Rawls’ View of IgnoranceRawls theory of justice revolves around the adaptation of twofundamental principles of justice which would, in turn, guarantee a just andmorally acceptable society.
The first principle guarantees the right of eachperson to have the most extensive basic liberty compatible with the liberty ofothers. The second principle states that social and economic positions are to bea) to everyone’s advantage and b) open to all.A key problem to Rawls is to show how such principles would beuniversally adopted and here the work borders on general ethical issues.Heintroduces a theoretical “veil of ignorance” in which all the “players” in thesocial game would be placed in a situation which is called the “originalposition”. Having only a general knowledge of the facts of”life and society”,each player is to abide based on their moral obligation. By denying the playersany specific information about themselves it forces them to adopt a generalizedpoint of view that bears a strong resemblance to the moral point of view.
“Moral conclusions can be reached without abandoning the prudentialstandpoint of positing,a moral outlook merely by pursuing one’s own prudentialreasoning under certain procedural bargaining and knowledge constraints.”Rawls proposes that the most reasonable principles of justice for asociety are those that individuals would themselves agree to behind the “veil ofignorance”, in circumstances in which each is represented as a moral person,endowed with the basic moral powers. What this position supports is that whileeach person has different ends and goals, different backgrounds and talents,each ought to have a fair chance to develop his or her talents and to pursuethose goals – fair equality for opportunity. It is not a race or contest wherethe talented or gifted prevail, it should be complete cooperation among all sothat there may be reasonable life for all.
What the “veil of ignorance”brings out is that we can acceptutilitarianism as a public conception of justice only if we are prepared to letsomeone be subject to conditions we would not be prepared to subject ourselves.However, it is not the responsibility of my actions to ensure the fulfillment ofanother persons goals. These principles create an equal distribution of the”pie”, if you will, yet it is not attainable unless pursued or strived for.There is no room for idle observation, meaning, that while we all possess equalopportunity as we all are equally moral persons, the choice of what you wish topossess materially as well as intellectually is the discretion and capability ofthe individual.Why should we accept these principles as principles of justice?Primarily, these principles promote equality among all. Each individual has thesame basic liberties and opportunities. Each individual has a moral obligationto accept the existence of every other human being.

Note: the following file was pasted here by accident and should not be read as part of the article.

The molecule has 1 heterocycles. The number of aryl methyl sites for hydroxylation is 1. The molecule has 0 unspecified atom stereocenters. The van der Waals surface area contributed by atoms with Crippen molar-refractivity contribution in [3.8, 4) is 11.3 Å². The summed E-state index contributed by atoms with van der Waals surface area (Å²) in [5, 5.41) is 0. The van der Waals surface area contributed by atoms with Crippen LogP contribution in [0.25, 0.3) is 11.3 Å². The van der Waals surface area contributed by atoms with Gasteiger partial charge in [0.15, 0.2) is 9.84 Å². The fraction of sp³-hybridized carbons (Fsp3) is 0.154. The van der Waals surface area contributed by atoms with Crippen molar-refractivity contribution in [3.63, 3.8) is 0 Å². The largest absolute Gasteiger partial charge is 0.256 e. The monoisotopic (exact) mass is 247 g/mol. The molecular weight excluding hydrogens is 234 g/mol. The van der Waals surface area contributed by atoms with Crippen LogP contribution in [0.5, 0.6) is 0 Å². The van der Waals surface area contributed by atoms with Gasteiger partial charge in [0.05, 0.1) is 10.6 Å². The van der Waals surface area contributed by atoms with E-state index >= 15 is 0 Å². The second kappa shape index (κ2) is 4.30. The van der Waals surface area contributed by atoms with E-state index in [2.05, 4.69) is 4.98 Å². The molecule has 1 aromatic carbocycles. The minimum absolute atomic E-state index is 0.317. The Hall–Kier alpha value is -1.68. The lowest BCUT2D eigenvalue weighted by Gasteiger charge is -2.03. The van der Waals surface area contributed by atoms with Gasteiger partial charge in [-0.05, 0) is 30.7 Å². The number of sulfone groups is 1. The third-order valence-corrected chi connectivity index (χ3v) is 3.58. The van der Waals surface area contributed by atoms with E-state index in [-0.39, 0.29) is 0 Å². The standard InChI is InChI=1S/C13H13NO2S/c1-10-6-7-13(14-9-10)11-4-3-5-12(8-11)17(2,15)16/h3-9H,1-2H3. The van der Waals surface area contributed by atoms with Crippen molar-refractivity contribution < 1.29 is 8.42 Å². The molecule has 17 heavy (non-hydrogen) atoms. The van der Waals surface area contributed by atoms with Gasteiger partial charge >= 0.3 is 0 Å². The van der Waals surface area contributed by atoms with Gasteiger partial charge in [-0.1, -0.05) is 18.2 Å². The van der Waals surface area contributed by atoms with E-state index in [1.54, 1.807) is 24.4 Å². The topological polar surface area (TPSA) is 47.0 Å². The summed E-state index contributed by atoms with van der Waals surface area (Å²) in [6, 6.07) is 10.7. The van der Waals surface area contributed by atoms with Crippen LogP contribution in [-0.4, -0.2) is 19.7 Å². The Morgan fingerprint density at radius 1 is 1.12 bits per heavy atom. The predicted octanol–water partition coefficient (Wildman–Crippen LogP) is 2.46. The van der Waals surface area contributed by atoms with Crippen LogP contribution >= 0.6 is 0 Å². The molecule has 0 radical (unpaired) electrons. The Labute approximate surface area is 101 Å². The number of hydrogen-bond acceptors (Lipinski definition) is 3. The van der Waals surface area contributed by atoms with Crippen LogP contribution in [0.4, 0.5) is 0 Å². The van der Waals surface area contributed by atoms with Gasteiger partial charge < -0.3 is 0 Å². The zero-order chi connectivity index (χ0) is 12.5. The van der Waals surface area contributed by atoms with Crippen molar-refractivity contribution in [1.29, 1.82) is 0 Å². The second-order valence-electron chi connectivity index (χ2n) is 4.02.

In doing so, all peoplebecome equal in their position and desires. We are equal in that each has thebasic powers of choice and on acting on a sense of justice. The responsibilityof procedure and growth relies on each and every individual his/her self.
Bydoing so we may create a level playing field. Is this a form of purecompetition? It would seem so. Competition in that what is desired must beachieved by one and desired by many perhaps.
A benefit of competitivecircumstance is the betterment of all parties involved as they must evolve inorder to surpass one another .Also,in fair equality for opportunity we may eliminate all forms ofdiscrimination and discretion of races, ethnic origin, social standards andreligious intolerance and beliefs. All of these characteristics are a componentof the individual person thus making him/her “individual”. Justice is onlysuccumbed when the liberties of an individual are affected because of anexternal opinion of these characteristics, and, in the oppression of thesecharacteristics upon another. They are nothing more than components of a people.
With the “veil of ignorance” we exempt our responsibility for caring forthat of which we do not know. If we don’t see something physically everydayshould it be an not be a concern or an aspect of our own life? If this were so,could it not be possible that some things could be ignored by all? The wordignorance scares me since I am ignorant of many things yet in growth I hope tobecome less ignorant through education. Is it only then that I understandcertain circumstances yet since I am not affected personally than I shouldcontinue to ignore. This, it would seem, would then rely on my moral truth orobligation, yet I will be the one to ultimately decide, this being theresponsibility of all. Can we place that much faith in the moral responsibilityof human kind. It sounds great theoretically yet in practice it almost appearsthat this would create more alienation than is present today.Would we becomethe exact opposite of what is desired, a selfish and careless society? Theremust be caution in placing so much responsibility on moral obligation.